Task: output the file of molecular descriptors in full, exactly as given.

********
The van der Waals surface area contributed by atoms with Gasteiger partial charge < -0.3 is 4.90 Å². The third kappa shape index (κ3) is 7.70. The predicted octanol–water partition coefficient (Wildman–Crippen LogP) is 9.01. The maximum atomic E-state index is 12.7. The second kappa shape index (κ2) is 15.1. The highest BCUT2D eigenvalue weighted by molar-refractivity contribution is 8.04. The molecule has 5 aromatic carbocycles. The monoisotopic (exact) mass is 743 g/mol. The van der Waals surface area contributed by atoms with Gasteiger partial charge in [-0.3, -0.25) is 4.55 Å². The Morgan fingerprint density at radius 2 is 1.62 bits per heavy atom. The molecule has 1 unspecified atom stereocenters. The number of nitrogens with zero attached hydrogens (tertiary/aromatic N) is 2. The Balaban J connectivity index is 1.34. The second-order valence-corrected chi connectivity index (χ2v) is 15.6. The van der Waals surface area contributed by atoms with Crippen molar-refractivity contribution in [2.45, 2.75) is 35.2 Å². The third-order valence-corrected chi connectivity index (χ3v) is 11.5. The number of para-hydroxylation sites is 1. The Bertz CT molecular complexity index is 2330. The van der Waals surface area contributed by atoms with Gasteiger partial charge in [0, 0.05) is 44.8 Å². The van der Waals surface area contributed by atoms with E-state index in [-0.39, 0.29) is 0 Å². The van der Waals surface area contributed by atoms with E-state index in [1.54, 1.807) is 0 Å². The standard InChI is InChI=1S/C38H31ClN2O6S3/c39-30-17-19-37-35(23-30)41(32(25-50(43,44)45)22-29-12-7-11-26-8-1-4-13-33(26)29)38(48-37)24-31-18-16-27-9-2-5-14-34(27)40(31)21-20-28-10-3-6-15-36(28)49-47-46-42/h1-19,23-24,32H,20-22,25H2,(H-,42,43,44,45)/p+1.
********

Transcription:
The van der Waals surface area contributed by atoms with Gasteiger partial charge < -0.3 is 4.90 Å². The third kappa shape index (κ3) is 7.70. The predicted octanol–water partition coefficient (Wildman–Crippen LogP) is 9.01. The maximum atomic E-state index is 12.7. The second kappa shape index (κ2) is 15.1. The highest BCUT2D eigenvalue weighted by molar-refractivity contribution is 8.04. The molecule has 5 aromatic carbocycles. The monoisotopic (exact) mass is 743 g/mol. The van der Waals surface area contributed by atoms with Gasteiger partial charge in [-0.3, -0.25) is 4.55 Å². The Morgan fingerprint density at radius 2 is 1.62 bits per heavy atom. The molecule has 1 unspecified atom stereocenters. The number of nitrogens with zero attached hydrogens (tertiary/aromatic N) is 2. The Balaban J connectivity index is 1.34. The second-order valence-corrected chi connectivity index (χ2v) is 15.6. The van der Waals surface area contributed by atoms with Crippen molar-refractivity contribution in [2.45, 2.75) is 35.2 Å². The third-order valence-corrected chi connectivity index (χ3v) is 11.5. The number of para-hydroxylation sites is 1. The Bertz CT molecular complexity index is 2330. The van der Waals surface area contributed by atoms with Gasteiger partial charge in [0, 0.05) is 44.8 Å². The van der Waals surface area contributed by atoms with E-state index in [-0.39, 0.29) is 0 Å². The van der Waals surface area contributed by atoms with E-state index in [1.54, 1.807) is 0 Å². The standard InChI is InChI=1S/C38H31ClN2O6S3/c39-30-17-19-37-35(23-30)41(32(25-50(43,44)45)22-29-12-7-11-26-8-1-4-13-33(26)29)38(48-37)24-31-18-16-27-9-2-5-14-34(27)40(31)21-20-28-10-3-6-15-36(28)49-47-46-42/h1-19,23-24,32H,20-22,25H2,(H-,42,43,44,45)/p+1.